Differential equations
I'm after some help with these two equations.
My problem is factorising with equations like this, I can never tell when I'm supposed to do it!! I have the answers to these questions I just need explicit help, basically a walk through of these examples, if anyone can help I'd much appreciate it,
Thanks
ydy/dx+7x^2+7x+5=0
which satisfies y(0)=4
The Answer is:
sqrt(16(14/3x^3 + 7x^2+10x))
and my other problem is,
dy/dx = 1+y^2/7+9x
which satisfies y(1) = 0
tan(1/9ln(7+9x/16))
With regards to the last answer, how does PI sometimes come out of this answer?
PS how do you write with math symbols, it looks a bit messy....

Both of them are separable.
(See my signature for LaTeX typesetting.)

A separable differential equation is an equation that can be expressed in this form:
$\displaystyle \frac{dy}{dx} = g(x)\cdot h(y)$
Like, $\displaystyle \frac{dy}{dx} = 4xy^2,~ \frac{dy}{dx} = \frac{x^2yy}{x+1},~ \frac{dy}{dx} = \frac{xy^3}{\sqrt{x^2+1}}~.~.~.$
You can solve them by separating the functions and differentials to the sides and integrating.
For example,
$\displaystyle \frac{dy}{dx} = 2xy^2$
Move $\displaystyle dx$ to the right and $\displaystyle y^2$ to the left.
$\displaystyle \frac{1}{y^2}~dy = 2x~dx$
Now you can integrate both sides.
$\displaystyle \int \frac{1}{y^2}~dy = \int 2x~dx$
$\displaystyle \frac{1}{y} + C_1 = x^2 + C_2$
We can use only C instead of two integration constants.
$\displaystyle \frac{1}{y} = x^2 + C$
$\displaystyle y =  \frac{1}{x^2 + C}$

Your first question is,
$\displaystyle y\frac{dy}{dx} +7x^2+7x+5=0$, $\displaystyle y(0)=4$
Start by separating.
$\displaystyle y~dy = 7x^27x5~dx$
Now we can integrate both sides.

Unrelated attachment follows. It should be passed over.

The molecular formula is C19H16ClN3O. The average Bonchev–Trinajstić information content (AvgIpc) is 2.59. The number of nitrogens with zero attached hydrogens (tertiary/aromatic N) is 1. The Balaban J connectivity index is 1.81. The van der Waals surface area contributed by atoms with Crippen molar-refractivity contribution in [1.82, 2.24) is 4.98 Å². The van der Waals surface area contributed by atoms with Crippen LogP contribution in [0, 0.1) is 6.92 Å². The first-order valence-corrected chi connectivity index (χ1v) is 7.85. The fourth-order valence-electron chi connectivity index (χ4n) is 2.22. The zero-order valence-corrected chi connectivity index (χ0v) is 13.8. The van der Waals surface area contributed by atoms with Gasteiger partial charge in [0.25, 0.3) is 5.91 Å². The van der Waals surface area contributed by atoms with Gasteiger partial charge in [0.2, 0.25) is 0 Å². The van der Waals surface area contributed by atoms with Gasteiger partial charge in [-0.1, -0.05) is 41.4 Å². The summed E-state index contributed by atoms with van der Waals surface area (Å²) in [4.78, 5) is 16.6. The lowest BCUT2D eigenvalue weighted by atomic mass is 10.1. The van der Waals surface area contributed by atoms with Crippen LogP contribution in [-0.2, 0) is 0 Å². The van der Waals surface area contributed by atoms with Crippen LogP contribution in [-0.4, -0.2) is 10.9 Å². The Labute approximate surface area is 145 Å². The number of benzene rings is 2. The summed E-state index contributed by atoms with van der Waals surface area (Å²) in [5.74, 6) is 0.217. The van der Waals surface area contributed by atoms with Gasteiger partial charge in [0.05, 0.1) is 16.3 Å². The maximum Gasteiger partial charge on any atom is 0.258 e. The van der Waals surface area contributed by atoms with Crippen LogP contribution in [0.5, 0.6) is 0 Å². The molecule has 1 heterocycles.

$\displaystyle \int y~dy = \int 7x^27x5~dx$
$\displaystyle \frac{y^2}{2}+C_1 = \frac{7}{3}x^3 \frac{7}{2}x^25x +C_2$
$\displaystyle \frac{y^2}{2} = \frac{7}{3}x^3 \frac{7}{2}x^25x +C$
$\displaystyle y^2 = \frac{14}{3}x^3 7x^210x +2C$
$\displaystyle y = \sqrt{\frac{14}{3}x^3 7x^210x +2C}$
$\displaystyle y = \sqrt{\frac{14}{3}x^3 7x^210x +2C}$
$\displaystyle y = \sqrt{\frac{14}{3}x^3 7x^210x +2C}$
Try $\displaystyle y(0) = 4$ for both of them.
$\displaystyle y = \sqrt{\frac{14}{3}x^3 7x^210x +2C}$
$\displaystyle 4 = \sqrt{2C}$
$\displaystyle \boxed{2C = 16}$
$\displaystyle y = \sqrt{\frac{14}{3}x^3 7x^210x +2C}$
$\displaystyle 4 = \sqrt{2C}$
As $\displaystyle \sqrt{2C}$ is always positive, this equation doesn't have a root.
So we found that our function is $\displaystyle y = \sqrt{\frac{14}{3}x^3 7x^210x +2C}$ because this is the only valid function that makes $\displaystyle y(0) = 4$. And we found that $\displaystyle 2C = 16$.
Hence, the function we are looking for is:
$\displaystyle y = \sqrt{\frac{14}{3}x^3 7x^210x + 16}$
$\displaystyle y = \sqrt{16(\frac{14}{3}x^3 +7x^2+10x)}$

Now try to solve the second equation (Wink)